Total value locked is one of the most important metrics in decentralised finance, one that could raise or sink a protocol’s future. Understanding it is vital to understand DeFi as a whole.
In short, TVL is a metric that tracks how much crypto is locked up in a DeFi protocol’s smart contracts, or in all DeFi protocols running on a given blockchain.
As TVL is often viewed as a proxy for the growth and sustainability of a DeFi protocol, some investors use it to judge whether the market is correctly pricing a project’s native token.
While DefiLlama’s TVL figures are among the most widely used by those in the industry, the method for calculating TVL is not standardised.
Some blockchains try to inflate their TVL by double-counting crypto deposits.
One example of this is counting the value of both tokens deposited to liquid staking protocols and the receipt-like liquid staking tokens the protocol issues for the deposits.
Others trump up their TVLs by converting historical data to dollars using current asset prices.
It’s a tricky calculation, but getting a grip on it is fundamental to understanding DeFi.
DeFi power users first started looking at TVL during the sector’s rise in the early 2020s.
As the DeFi industry matured, TVL became a powerful metric for checking the popularity of a DeFi protocol at a glance.
To DeFi users, a rising TVL signals growing liquidity and use — and, hopefully, higher yields.
For decentralised exchanges like Uniswap or Curve, a higher TVL means they can facilitate larger swap volumes relative to the incurred slippage.
Slippage refers to the difference between the expected price of a trade and the price when the trade is executed.
For lending markets like Aave, it means larger loans are possible.
Analysts may consider a DeFi protocol undervalued if its TVL is significantly higher than its token’s market capitalisation. But this may not apply to all tokens.
Curve Finance’s CRV, for example, has a revenue share model and so Curve’s TVL does directly correspond to the value of the token.
On the other hand, Uniswap’s UNI or Aave’s AAVE aren’t tied to the protocol’s dynamics.
The problem with calculating TVL
The structure of the DeFi market presents several issues for accurately calculating TVL.
So-called double-counting is the sharpest thorn in the side of anyone hoping to accurately calculate TVL.
It refers to when the value of the same underlying tokens on a given blockchain are counted multiple times.
For example, imagine a DeFi user deposits some Ether to a protocol on Ethereum.
They then receive a placeholder token representing the Ether they deposited and deposit that token into a different protocol.
Should this same Ether be counted twice? Most argue that it shouldn’t.
Double-counting has historically been a contentious issue. When DefiLlama stopped double-counting tokens in 2022, the TVL of some blockchains subsequently dropped by over a billion dollars.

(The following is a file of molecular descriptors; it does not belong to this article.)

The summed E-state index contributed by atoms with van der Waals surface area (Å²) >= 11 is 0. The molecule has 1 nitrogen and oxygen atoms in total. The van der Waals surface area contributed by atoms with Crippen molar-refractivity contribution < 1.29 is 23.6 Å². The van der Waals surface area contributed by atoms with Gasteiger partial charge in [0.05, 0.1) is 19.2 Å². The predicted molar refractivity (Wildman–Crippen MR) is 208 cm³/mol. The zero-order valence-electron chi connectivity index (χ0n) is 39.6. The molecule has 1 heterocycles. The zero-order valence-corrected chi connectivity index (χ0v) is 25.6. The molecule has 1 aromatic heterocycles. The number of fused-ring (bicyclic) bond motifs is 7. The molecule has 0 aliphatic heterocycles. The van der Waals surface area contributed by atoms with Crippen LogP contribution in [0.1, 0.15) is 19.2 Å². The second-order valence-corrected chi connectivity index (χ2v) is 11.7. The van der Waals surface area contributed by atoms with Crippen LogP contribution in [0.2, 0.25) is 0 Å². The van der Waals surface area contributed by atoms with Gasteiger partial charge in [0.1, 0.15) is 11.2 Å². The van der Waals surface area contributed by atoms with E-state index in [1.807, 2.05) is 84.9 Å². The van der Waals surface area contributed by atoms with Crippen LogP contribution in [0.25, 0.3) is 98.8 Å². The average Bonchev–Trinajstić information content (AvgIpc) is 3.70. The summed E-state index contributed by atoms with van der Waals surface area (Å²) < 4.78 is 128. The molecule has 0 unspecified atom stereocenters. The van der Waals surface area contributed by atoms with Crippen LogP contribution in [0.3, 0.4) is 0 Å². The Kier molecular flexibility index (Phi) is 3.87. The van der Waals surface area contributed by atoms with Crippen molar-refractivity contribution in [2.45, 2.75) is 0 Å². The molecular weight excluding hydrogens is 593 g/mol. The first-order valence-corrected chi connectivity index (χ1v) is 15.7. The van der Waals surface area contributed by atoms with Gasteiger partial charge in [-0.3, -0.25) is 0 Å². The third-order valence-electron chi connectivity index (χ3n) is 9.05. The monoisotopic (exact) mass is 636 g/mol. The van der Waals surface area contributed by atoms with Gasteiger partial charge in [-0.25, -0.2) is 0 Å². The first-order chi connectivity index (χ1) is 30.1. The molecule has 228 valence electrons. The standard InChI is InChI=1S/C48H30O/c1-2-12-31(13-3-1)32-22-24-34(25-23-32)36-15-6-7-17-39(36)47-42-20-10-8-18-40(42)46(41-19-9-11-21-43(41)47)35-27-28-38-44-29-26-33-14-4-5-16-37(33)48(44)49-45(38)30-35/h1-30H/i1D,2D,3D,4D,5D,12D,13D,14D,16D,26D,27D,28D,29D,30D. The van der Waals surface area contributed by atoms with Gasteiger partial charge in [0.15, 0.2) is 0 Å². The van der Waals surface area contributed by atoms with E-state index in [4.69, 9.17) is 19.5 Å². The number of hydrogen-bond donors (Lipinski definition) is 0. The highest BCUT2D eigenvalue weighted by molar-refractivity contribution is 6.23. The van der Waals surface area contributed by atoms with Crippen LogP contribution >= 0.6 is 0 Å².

How does DefiLlama calculate TVL?
Counted assets can include staked funds like those deposited to liquid staking protocol Lido, collateral and borrowed assets at lending protocols — like Compound or Aave — and funds deposited into liquidity pools at decentralised exchanges such as Curve Finance or Uniswap.
DefiLlama takes precautions to ensure that TVL is calculated accurately and without bias across the DeFi market.
It considers the value of most tokens locked in the contracts of a protocol or platform as TVL, and values tokens using CoinGecko’s API data.
DefiLlama allows users to further filter TVL across several subcategories:
- Staking — Refers to assets locked in smart contracts.
- Pool2 — Assets locked in a type of liquidity pool that incentivises users to deposit native tokens issued by the protocol instead of selling them. Some older projects such as Alchemix have Pool2 TVL grandfathered in to avoid reputational damage, as at the time of inclusion nobody had agreed on a better way to calculate TVL.
- Borrows — Assets borrowed from lending protocols.
DefiLlama and the DeFi community have come to an agreement on what to exclude from TVL. Consequently, DefiLlama data does not include the TVL value of:
- Governance tokens staked within a protocol, such as CRV tokens locked within Curve’s protocol.
- Assets staked in blockchain contracts, as opposed to DeFi protocols. This can sometimes overshadow the TVL of DeFi protocols that run on that blockchain. DefiLlama does, however, track assets deposited to liquid staking protocols like Lido.
- Liquidity pool receipt tokens paired with governance tokens, like Convex Finance’s pool for locked Curve DAO tokens borrowed from lending protocols.
- The TVL of protocols whose TVL feeds into other protocols, such as locking tokens issued by Yearn Finance within Compound. These tokens would be considered Compound’s TVL, not Yearn’s.
- Rewards and liquidity for staked assets.
How to view TVL on DefiLlama
Users can check TVL for DeFi protocols through the “Overview tab” under the DeFi dashboard.
DefiLlama displays TVL using a line plot. At the top of the chart there are several toggles to overlay other metrics, such as a protocol’s market cap and revenue, on the chart.
Users can also change the currency from USD to the native token of the blockchain on which the protocol operates.
If the USD value drops noticeably while the native asset stays fairly steady, it hints at something.
This steadiness implies that the protocol hasn’t truly experienced a decrease in TVL, but has simply been affected by the price of the blockchain’s native asset falling.
There’s also a timeline slider to zero in on specific time periods, and a toggle for important market events.